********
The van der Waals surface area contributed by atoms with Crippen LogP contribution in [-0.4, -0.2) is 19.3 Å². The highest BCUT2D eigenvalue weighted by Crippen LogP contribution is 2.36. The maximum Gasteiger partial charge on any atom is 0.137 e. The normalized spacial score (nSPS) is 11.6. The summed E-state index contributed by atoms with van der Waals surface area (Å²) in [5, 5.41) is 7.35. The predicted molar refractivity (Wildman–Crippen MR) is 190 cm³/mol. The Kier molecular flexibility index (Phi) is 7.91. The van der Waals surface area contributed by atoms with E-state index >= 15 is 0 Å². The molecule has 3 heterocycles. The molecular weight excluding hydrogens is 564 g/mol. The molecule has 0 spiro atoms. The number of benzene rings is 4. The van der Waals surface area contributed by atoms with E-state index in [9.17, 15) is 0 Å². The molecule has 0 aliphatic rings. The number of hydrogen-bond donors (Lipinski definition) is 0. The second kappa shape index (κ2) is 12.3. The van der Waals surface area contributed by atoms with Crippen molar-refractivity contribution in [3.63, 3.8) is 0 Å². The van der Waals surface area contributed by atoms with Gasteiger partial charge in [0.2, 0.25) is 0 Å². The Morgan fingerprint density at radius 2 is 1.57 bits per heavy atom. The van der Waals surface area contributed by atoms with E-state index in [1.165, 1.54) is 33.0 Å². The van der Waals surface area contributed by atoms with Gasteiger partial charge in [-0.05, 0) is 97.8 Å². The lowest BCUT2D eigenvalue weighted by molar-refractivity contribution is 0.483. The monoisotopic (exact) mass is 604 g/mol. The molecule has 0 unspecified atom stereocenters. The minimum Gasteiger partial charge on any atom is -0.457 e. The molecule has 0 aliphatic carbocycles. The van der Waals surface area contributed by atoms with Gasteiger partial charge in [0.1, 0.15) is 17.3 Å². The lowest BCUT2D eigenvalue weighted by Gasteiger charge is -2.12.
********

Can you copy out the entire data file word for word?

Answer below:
The van der Waals surface area contributed by atoms with Crippen LogP contribution in [-0.4, -0.2) is 19.3 Å². The highest BCUT2D eigenvalue weighted by Crippen LogP contribution is 2.36. The maximum Gasteiger partial charge on any atom is 0.137 e. The normalized spacial score (nSPS) is 11.6. The summed E-state index contributed by atoms with van der Waals surface area (Å²) in [5, 5.41) is 7.35. The predicted molar refractivity (Wildman–Crippen MR) is 190 cm³/mol. The Kier molecular flexibility index (Phi) is 7.91. The van der Waals surface area contributed by atoms with E-state index >= 15 is 0 Å². The molecule has 3 heterocycles. The molecular weight excluding hydrogens is 564 g/mol. The molecule has 0 spiro atoms. The number of benzene rings is 4. The van der Waals surface area contributed by atoms with E-state index in [9.17, 15) is 0 Å². The molecule has 0 aliphatic rings. The number of hydrogen-bond donors (Lipinski definition) is 0. The second kappa shape index (κ2) is 12.3. The van der Waals surface area contributed by atoms with Crippen molar-refractivity contribution in [3.63, 3.8) is 0 Å². The van der Waals surface area contributed by atoms with Gasteiger partial charge in [0.2, 0.25) is 0 Å². The Morgan fingerprint density at radius 2 is 1.57 bits per heavy atom. The van der Waals surface area contributed by atoms with E-state index in [1.165, 1.54) is 33.0 Å². The van der Waals surface area contributed by atoms with Gasteiger partial charge in [-0.05, 0) is 97.8 Å². The lowest BCUT2D eigenvalue weighted by molar-refractivity contribution is 0.483. The monoisotopic (exact) mass is 604 g/mol. The molecule has 0 unspecified atom stereocenters. The minimum Gasteiger partial charge on any atom is -0.457 e. The molecule has 0 aliphatic carbocycles. The van der Waals surface area contributed by atoms with Gasteiger partial charge in [0.1, 0.15) is 17.3 Å². The lowest BCUT2D eigenvalue weighted by Gasteiger charge is -2.12.